Seabrookers Are Reading…

We’ve had a tremendous response from our readers who want to share the joy of reading. Here is the next installment.  Let us hear about the books you recommend.

The Beekeeper of Aleppo by Christy Lefteri
Nuri is a beekeeper; his wife, Afra, an artist. They live a simple life, rich in family and friends, in the beautiful Syrian city of Aleppo–until the unthinkable happens. When all they care for is destroyed by war, they are forced to escape. But what Afra has seen is so terrible she has gone blind, and so they must embark on a perilous journey through Turkey and Greece towards an uncertain future in Britain. (2019, 317 pgs; Fiction)

Red Notice: A True Story of High Finance, Murder, and One Man’s Fight for Justice by Bill Browder
A real-life political thriller about an American financier in the Wild East of Russia, the murder of his principled young tax attorney, and his dangerous mission to expose the Kremlin’s corruption. (2015, 396 pgs; Nonfiction)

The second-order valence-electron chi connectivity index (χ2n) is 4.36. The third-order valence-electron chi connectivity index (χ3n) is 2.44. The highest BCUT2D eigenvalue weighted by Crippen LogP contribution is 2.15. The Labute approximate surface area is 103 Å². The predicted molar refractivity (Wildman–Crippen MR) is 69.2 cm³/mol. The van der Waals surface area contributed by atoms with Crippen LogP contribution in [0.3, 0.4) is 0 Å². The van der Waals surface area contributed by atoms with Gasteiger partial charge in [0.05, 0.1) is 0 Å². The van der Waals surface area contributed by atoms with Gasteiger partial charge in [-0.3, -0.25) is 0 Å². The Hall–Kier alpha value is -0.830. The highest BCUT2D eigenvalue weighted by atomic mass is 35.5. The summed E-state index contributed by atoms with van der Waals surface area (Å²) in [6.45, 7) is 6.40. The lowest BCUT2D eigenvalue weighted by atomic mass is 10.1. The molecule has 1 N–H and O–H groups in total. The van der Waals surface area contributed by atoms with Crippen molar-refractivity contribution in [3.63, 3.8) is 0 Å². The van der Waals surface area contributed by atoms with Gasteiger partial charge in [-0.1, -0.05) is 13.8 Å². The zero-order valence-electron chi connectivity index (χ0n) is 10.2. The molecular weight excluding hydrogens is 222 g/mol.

The Matriarch: Barbara Bush and the Making of An American Dynasty
by Susan Page
Page, Washington correspondent for USA Today, covers Barbara Bush’s life from her comfortable upbringing in New England to her life in Texas and Washington. This candid First Lady is the only woman able to advise both her husband and son in the Oval Office. (2019, 418 pgs; Nonfiction)

First: Sandra Day O’Connor by Evan Thomas
She was born in 1930 in El Paso and grew up on a cattle ranch in Arizona. At a time when women were expected to be homemakers, she set her sights on Stanford University. When she graduated near the top of her class at law school in 1952, no firm would even interview her. But Sandra Day O’Connor’s story is that of a woman who repeatedly shattered glass ceilings — doing so with a blend of grace, wisdom, humor, understatement, and cowgirl toughness. (2019, 476 pgs; Nonfiction)

Bad Blood: Secrets and Lies in A Silicon Valley Startup by John Carreyrou
In 2014, Theranos founder and CEO Elizabeth Holmes was widely seen as the female Steve Jobs: a brilliant Stanford dropout whose startup “unicorn” promised to revolutionize the medical industry with a machine that would make blood tests significantly faster and easier. Backed by investors, Theranos sold shares in a fundraising round that valued the company at $9 billion. There was just one problem: the technology didn’t work. (2018, 339; Nonfiction)

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Tidelines Editors

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